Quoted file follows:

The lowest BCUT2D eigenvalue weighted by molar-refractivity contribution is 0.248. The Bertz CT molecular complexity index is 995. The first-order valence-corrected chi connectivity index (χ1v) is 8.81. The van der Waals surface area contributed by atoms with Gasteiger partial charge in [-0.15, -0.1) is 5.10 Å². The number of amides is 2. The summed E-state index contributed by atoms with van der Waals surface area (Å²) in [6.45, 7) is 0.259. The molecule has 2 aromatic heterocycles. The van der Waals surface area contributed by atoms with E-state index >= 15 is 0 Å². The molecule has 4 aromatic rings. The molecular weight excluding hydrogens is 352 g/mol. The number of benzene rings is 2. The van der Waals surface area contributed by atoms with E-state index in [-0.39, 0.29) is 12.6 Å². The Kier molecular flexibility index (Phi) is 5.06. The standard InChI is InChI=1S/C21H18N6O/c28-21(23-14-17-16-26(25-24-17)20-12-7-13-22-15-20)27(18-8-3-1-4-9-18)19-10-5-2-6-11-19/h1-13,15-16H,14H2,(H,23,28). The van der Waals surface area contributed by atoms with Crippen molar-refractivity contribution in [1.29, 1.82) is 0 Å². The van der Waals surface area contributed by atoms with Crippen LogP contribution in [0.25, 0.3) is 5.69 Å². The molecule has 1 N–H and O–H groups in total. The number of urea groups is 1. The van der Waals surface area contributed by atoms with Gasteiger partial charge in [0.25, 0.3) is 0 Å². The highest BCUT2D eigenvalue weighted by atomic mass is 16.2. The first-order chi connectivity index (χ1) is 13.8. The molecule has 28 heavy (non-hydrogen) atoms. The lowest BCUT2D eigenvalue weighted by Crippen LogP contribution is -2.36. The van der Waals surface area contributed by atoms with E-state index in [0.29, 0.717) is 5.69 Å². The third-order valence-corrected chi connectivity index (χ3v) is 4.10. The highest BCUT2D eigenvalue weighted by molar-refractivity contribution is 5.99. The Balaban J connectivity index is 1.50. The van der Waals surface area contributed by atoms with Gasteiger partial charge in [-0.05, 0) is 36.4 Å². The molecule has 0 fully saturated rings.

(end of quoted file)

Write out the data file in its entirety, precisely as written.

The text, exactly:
The lowest BCUT2D eigenvalue weighted by molar-refractivity contribution is 0.248. The Bertz CT molecular complexity index is 995. The first-order valence-corrected chi connectivity index (χ1v) is 8.81. The van der Waals surface area contributed by atoms with Gasteiger partial charge in [-0.15, -0.1) is 5.10 Å². The number of amides is 2. The summed E-state index contributed by atoms with van der Waals surface area (Å²) in [6.45, 7) is 0.259. The molecule has 2 aromatic heterocycles. The van der Waals surface area contributed by atoms with E-state index >= 15 is 0 Å². The molecule has 4 aromatic rings. The molecular weight excluding hydrogens is 352 g/mol. The number of benzene rings is 2. The van der Waals surface area contributed by atoms with E-state index in [-0.39, 0.29) is 12.6 Å². The Kier molecular flexibility index (Phi) is 5.06. The standard InChI is InChI=1S/C21H18N6O/c28-21(23-14-17-16-26(25-24-17)20-12-7-13-22-15-20)27(18-8-3-1-4-9-18)19-10-5-2-6-11-19/h1-13,15-16H,14H2,(H,23,28). The van der Waals surface area contributed by atoms with Crippen molar-refractivity contribution in [1.29, 1.82) is 0 Å². The van der Waals surface area contributed by atoms with Crippen LogP contribution in [0.25, 0.3) is 5.69 Å². The molecule has 1 N–H and O–H groups in total. The number of urea groups is 1. The van der Waals surface area contributed by atoms with Gasteiger partial charge in [0.25, 0.3) is 0 Å². The highest BCUT2D eigenvalue weighted by atomic mass is 16.2. The first-order chi connectivity index (χ1) is 13.8. The molecule has 28 heavy (non-hydrogen) atoms. The lowest BCUT2D eigenvalue weighted by Crippen LogP contribution is -2.36. The van der Waals surface area contributed by atoms with E-state index in [0.29, 0.717) is 5.69 Å². The third-order valence-corrected chi connectivity index (χ3v) is 4.10. The highest BCUT2D eigenvalue weighted by molar-refractivity contribution is 5.99. The Balaban J connectivity index is 1.50. The van der Waals surface area contributed by atoms with Gasteiger partial charge in [-0.05, 0) is 36.4 Å². The molecule has 0 fully saturated rings.